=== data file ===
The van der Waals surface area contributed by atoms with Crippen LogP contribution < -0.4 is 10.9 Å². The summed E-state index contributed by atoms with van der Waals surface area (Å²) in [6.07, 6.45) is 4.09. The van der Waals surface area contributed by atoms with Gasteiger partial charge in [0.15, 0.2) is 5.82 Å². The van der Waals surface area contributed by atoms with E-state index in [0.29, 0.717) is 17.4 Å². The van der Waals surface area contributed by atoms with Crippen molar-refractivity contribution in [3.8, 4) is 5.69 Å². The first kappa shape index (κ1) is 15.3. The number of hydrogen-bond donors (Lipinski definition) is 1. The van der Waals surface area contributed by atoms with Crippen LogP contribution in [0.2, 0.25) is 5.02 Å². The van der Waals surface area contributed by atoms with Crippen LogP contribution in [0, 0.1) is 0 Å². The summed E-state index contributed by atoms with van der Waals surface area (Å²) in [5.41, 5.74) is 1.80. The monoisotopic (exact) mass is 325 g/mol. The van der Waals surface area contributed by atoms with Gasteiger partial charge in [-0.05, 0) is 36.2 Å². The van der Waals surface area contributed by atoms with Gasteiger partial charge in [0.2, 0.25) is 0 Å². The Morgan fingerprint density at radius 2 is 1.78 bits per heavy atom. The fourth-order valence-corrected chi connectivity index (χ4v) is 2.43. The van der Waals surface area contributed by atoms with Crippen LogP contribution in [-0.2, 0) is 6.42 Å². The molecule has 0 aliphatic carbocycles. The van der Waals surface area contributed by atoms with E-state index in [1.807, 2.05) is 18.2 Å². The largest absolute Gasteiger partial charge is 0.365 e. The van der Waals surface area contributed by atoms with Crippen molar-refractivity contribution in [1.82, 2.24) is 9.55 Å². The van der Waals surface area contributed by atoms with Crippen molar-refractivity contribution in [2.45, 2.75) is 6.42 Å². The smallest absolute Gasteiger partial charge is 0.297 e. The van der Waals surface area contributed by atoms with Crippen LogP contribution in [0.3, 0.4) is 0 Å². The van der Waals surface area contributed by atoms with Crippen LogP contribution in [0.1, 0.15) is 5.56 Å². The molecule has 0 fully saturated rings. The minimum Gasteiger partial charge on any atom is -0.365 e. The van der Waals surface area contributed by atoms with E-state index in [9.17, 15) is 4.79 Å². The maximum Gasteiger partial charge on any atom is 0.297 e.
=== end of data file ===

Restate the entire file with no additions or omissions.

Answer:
The van der Waals surface area contributed by atoms with Crippen LogP contribution < -0.4 is 10.9 Å². The summed E-state index contributed by atoms with van der Waals surface area (Å²) in [6.07, 6.45) is 4.09. The van der Waals surface area contributed by atoms with Gasteiger partial charge in [0.15, 0.2) is 5.82 Å². The van der Waals surface area contributed by atoms with E-state index in [0.29, 0.717) is 17.4 Å². The van der Waals surface area contributed by atoms with Crippen molar-refractivity contribution in [3.8, 4) is 5.69 Å². The first kappa shape index (κ1) is 15.3. The number of hydrogen-bond donors (Lipinski definition) is 1. The van der Waals surface area contributed by atoms with Crippen LogP contribution in [0.2, 0.25) is 5.02 Å². The van der Waals surface area contributed by atoms with Crippen LogP contribution in [0, 0.1) is 0 Å². The summed E-state index contributed by atoms with van der Waals surface area (Å²) in [5.41, 5.74) is 1.80. The monoisotopic (exact) mass is 325 g/mol. The van der Waals surface area contributed by atoms with Gasteiger partial charge in [-0.05, 0) is 36.2 Å². The van der Waals surface area contributed by atoms with Gasteiger partial charge in [0.2, 0.25) is 0 Å². The Morgan fingerprint density at radius 2 is 1.78 bits per heavy atom. The fourth-order valence-corrected chi connectivity index (χ4v) is 2.43. The van der Waals surface area contributed by atoms with Crippen LogP contribution in [-0.2, 0) is 6.42 Å². The molecule has 0 aliphatic carbocycles. The van der Waals surface area contributed by atoms with E-state index in [1.807, 2.05) is 18.2 Å². The largest absolute Gasteiger partial charge is 0.365 e. The van der Waals surface area contributed by atoms with Crippen molar-refractivity contribution in [1.82, 2.24) is 9.55 Å². The van der Waals surface area contributed by atoms with Crippen molar-refractivity contribution in [2.45, 2.75) is 6.42 Å². The smallest absolute Gasteiger partial charge is 0.297 e. The van der Waals surface area contributed by atoms with Crippen LogP contribution in [0.3, 0.4) is 0 Å². The van der Waals surface area contributed by atoms with Crippen LogP contribution in [0.1, 0.15) is 5.56 Å². The molecule has 0 fully saturated rings. The minimum Gasteiger partial charge on any atom is -0.365 e. The van der Waals surface area contributed by atoms with E-state index in [9.17, 15) is 4.79 Å². The maximum Gasteiger partial charge on any atom is 0.297 e.